Cycle wave IV 1826 - 1830 Major Recession
Cycle wave II 1875 - 1881 Major Recession
Cycle wave IV 1918 - 1921 Major Recession
Cycle wave II 1937 - 1941 Major Recession
Cycle wave IV 1966 - 1974 Major Recession
A depression is a large economic corrective period that generally lasts 8 to 15 years. Depressions result from Supercycle degree bear markets. The unemployment rate (U6) reaches a high of 20% to 30% at the end of the period. Depressions result in a moderate deflationary collapse and a substantial destruction of wealth. Layoffs are even more protracted as deflation results in a cascade of defaults in both the private and public sectors. Bank failures and bankruptcies are generally widespread with only the strongest banks and corporations surviving through the period in one piece. Depressions usually result in trade wars, currency wars, and austerity measures as tax revenue substantially dries up from rising unemployment. Depressions occur every 75 years on average, and can be identified as far back as the Roman Period. The two most recent depressions are well characterized.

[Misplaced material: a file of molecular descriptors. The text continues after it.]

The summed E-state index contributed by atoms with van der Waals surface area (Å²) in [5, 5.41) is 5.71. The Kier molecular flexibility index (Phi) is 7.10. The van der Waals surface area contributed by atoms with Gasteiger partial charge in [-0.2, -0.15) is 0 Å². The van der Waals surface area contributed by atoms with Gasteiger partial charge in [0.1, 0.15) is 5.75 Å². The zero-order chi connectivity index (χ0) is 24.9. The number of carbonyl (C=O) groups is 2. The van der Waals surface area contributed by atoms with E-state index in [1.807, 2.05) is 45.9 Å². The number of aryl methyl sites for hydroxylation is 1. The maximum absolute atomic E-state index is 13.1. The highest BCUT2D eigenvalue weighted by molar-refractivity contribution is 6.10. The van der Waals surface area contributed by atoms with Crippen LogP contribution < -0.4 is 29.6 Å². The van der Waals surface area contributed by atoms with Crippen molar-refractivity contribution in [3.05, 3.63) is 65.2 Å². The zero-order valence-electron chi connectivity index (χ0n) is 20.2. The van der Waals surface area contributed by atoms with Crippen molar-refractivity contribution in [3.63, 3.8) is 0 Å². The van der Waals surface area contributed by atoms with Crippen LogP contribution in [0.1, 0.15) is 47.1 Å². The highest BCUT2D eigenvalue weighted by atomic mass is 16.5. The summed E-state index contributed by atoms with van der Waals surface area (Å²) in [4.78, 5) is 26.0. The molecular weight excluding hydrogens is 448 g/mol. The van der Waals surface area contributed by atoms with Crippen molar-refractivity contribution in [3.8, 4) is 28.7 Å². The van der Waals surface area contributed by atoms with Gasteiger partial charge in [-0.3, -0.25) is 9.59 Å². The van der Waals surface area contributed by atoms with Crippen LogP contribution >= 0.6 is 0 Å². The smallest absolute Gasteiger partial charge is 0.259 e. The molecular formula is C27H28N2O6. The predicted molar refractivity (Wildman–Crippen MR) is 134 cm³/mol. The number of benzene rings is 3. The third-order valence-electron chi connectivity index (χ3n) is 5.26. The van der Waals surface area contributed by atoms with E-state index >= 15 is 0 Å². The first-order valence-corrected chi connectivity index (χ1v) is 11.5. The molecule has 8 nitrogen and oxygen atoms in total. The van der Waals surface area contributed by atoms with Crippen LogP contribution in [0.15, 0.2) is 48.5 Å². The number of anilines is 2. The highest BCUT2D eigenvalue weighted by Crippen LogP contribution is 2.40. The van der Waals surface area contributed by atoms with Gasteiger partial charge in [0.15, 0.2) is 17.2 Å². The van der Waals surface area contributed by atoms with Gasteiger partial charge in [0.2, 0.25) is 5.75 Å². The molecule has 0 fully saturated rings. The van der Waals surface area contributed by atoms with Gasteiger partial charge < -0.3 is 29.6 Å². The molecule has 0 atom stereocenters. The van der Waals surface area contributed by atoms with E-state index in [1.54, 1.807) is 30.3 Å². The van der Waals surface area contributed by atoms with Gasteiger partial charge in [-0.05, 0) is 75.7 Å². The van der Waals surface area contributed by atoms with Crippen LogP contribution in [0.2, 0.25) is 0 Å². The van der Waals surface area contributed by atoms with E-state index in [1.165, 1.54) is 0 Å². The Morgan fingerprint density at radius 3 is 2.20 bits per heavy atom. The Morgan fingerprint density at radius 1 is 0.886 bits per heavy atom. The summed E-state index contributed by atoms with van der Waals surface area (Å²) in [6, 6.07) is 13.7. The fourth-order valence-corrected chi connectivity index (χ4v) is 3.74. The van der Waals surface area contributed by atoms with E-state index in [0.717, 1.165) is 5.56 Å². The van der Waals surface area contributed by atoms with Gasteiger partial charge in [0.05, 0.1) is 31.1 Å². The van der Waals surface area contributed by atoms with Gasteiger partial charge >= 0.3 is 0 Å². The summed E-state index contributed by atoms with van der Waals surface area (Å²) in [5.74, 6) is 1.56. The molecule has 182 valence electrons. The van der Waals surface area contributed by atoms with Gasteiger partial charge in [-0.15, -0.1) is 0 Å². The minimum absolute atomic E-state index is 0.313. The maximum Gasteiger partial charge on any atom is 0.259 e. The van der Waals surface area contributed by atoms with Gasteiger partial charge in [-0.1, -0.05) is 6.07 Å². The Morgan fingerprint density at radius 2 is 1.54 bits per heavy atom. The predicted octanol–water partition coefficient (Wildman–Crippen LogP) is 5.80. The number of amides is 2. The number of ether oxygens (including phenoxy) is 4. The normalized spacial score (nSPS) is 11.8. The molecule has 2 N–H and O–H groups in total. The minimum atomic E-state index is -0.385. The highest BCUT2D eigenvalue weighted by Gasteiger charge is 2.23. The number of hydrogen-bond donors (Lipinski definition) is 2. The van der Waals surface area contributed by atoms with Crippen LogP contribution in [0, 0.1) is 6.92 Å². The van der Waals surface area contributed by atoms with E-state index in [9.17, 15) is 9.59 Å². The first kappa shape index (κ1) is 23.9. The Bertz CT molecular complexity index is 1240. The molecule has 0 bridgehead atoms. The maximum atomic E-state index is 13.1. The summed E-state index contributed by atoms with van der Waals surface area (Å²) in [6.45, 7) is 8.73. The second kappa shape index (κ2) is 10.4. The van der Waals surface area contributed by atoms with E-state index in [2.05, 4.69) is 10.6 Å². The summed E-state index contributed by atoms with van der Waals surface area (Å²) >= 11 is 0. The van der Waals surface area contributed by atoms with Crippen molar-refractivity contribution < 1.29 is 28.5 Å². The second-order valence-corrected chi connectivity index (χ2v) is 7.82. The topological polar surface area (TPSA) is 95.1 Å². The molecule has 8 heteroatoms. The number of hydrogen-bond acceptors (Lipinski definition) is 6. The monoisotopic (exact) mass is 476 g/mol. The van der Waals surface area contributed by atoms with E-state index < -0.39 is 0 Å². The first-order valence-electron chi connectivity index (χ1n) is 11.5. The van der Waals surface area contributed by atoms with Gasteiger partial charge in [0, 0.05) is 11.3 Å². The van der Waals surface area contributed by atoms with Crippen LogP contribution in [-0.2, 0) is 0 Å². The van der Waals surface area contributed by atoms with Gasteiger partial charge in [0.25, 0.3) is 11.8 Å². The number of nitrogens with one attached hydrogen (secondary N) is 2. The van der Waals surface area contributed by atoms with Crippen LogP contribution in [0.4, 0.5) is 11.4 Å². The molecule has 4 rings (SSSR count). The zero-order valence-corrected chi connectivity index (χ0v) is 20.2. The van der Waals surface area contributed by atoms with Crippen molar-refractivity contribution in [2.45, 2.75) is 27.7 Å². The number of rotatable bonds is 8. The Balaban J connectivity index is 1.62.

A list of depressions follows:
Supercycle wave (II) 600 BC - 580 BC Depression
Supercycle wave (IV) 509 BC - 493 BC Depression
Supercycle wave (II) 343 BC - 338 BC Depression (Uprising of Latium allies in
Supercycle wave (IV) 265 BC - 242 BC Depression (First Punic War)
Supercycle wave (II) 54 - 68 Depression (Year of the four emperors,